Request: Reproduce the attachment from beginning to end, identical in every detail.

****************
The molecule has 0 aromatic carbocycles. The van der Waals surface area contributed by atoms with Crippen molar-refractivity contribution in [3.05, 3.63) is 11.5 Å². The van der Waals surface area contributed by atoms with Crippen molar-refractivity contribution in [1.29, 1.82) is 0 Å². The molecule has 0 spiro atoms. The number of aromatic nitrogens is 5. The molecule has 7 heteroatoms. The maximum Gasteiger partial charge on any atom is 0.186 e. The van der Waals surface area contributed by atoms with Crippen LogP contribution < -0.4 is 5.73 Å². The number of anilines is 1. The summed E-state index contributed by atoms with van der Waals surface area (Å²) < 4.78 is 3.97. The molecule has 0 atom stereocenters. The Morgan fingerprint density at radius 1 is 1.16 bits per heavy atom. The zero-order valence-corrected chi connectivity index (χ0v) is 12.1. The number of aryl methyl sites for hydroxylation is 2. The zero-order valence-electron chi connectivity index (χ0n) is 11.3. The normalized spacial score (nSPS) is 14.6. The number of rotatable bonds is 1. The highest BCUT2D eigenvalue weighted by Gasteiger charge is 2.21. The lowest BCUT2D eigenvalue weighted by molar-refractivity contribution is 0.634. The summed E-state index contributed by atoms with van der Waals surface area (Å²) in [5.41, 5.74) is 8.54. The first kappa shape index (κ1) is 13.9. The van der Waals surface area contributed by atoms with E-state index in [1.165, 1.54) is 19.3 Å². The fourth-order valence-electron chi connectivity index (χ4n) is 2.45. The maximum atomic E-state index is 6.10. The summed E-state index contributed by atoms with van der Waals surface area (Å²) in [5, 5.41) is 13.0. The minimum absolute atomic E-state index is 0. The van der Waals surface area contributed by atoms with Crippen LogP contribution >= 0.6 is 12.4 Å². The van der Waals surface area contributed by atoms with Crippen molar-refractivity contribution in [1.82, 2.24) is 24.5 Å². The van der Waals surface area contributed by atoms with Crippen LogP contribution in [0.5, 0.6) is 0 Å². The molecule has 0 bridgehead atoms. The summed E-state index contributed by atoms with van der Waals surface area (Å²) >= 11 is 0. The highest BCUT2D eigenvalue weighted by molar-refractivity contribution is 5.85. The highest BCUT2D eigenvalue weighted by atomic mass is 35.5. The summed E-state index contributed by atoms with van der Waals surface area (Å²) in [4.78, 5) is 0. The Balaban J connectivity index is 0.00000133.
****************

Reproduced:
The molecule has 0 aromatic carbocycles. The van der Waals surface area contributed by atoms with Crippen molar-refractivity contribution in [3.05, 3.63) is 11.5 Å². The van der Waals surface area contributed by atoms with Crippen molar-refractivity contribution in [1.29, 1.82) is 0 Å². The molecule has 0 spiro atoms. The number of aromatic nitrogens is 5. The molecule has 7 heteroatoms. The maximum Gasteiger partial charge on any atom is 0.186 e. The van der Waals surface area contributed by atoms with Crippen LogP contribution < -0.4 is 5.73 Å². The number of anilines is 1. The summed E-state index contributed by atoms with van der Waals surface area (Å²) < 4.78 is 3.97. The molecule has 0 atom stereocenters. The Morgan fingerprint density at radius 1 is 1.16 bits per heavy atom. The zero-order valence-corrected chi connectivity index (χ0v) is 12.1. The number of aryl methyl sites for hydroxylation is 2. The zero-order valence-electron chi connectivity index (χ0n) is 11.3. The normalized spacial score (nSPS) is 14.6. The number of rotatable bonds is 1. The highest BCUT2D eigenvalue weighted by Gasteiger charge is 2.21. The lowest BCUT2D eigenvalue weighted by molar-refractivity contribution is 0.634. The summed E-state index contributed by atoms with van der Waals surface area (Å²) in [5.41, 5.74) is 8.54. The first kappa shape index (κ1) is 13.9. The van der Waals surface area contributed by atoms with E-state index in [1.165, 1.54) is 19.3 Å². The fourth-order valence-electron chi connectivity index (χ4n) is 2.45. The maximum atomic E-state index is 6.10. The summed E-state index contributed by atoms with van der Waals surface area (Å²) in [5, 5.41) is 13.0. The minimum absolute atomic E-state index is 0. The van der Waals surface area contributed by atoms with Crippen LogP contribution >= 0.6 is 12.4 Å². The van der Waals surface area contributed by atoms with Crippen molar-refractivity contribution in [1.82, 2.24) is 24.5 Å². The van der Waals surface area contributed by atoms with Crippen LogP contribution in [0.5, 0.6) is 0 Å². The molecule has 0 bridgehead atoms. The summed E-state index contributed by atoms with van der Waals surface area (Å²) >= 11 is 0. The highest BCUT2D eigenvalue weighted by molar-refractivity contribution is 5.85. The highest BCUT2D eigenvalue weighted by atomic mass is 35.5. The summed E-state index contributed by atoms with van der Waals surface area (Å²) in [4.78, 5) is 0. The Balaban J connectivity index is 0.00000133.